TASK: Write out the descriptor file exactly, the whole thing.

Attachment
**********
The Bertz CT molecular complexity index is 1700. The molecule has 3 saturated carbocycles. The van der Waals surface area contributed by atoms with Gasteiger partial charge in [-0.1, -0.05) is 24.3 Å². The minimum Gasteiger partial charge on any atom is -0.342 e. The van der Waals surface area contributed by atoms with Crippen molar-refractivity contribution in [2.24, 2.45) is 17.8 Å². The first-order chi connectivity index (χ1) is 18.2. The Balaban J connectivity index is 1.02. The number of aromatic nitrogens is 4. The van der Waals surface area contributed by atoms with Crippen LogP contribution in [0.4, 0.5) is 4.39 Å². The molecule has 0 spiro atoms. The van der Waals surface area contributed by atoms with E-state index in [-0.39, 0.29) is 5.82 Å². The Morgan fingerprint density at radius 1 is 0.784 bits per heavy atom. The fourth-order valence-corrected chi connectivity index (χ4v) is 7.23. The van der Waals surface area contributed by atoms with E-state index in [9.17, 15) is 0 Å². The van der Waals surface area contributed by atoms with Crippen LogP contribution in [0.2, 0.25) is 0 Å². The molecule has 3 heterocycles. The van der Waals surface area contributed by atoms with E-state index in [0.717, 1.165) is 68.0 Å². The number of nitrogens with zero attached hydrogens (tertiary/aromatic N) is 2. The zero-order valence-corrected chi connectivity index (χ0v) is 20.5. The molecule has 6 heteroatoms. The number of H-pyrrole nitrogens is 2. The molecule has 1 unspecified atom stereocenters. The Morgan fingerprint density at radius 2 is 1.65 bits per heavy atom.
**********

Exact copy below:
The Bertz CT molecular complexity index is 1700. The molecule has 3 saturated carbocycles. The van der Waals surface area contributed by atoms with Gasteiger partial charge in [-0.1, -0.05) is 24.3 Å². The minimum Gasteiger partial charge on any atom is -0.342 e. The van der Waals surface area contributed by atoms with Crippen molar-refractivity contribution in [2.24, 2.45) is 17.8 Å². The first-order chi connectivity index (χ1) is 18.2. The Balaban J connectivity index is 1.02. The number of aromatic nitrogens is 4. The van der Waals surface area contributed by atoms with Crippen LogP contribution in [0.4, 0.5) is 4.39 Å². The molecule has 0 spiro atoms. The van der Waals surface area contributed by atoms with E-state index in [-0.39, 0.29) is 5.82 Å². The Morgan fingerprint density at radius 1 is 0.784 bits per heavy atom. The fourth-order valence-corrected chi connectivity index (χ4v) is 7.23. The van der Waals surface area contributed by atoms with E-state index in [9.17, 15) is 0 Å². The van der Waals surface area contributed by atoms with Crippen LogP contribution in [0.2, 0.25) is 0 Å². The molecule has 3 heterocycles. The van der Waals surface area contributed by atoms with E-state index in [0.717, 1.165) is 68.0 Å². The number of nitrogens with zero attached hydrogens (tertiary/aromatic N) is 2. The zero-order valence-corrected chi connectivity index (χ0v) is 20.5. The molecule has 6 heteroatoms. The number of H-pyrrole nitrogens is 2. The molecule has 1 unspecified atom stereocenters. The Morgan fingerprint density at radius 2 is 1.65 bits per heavy atom.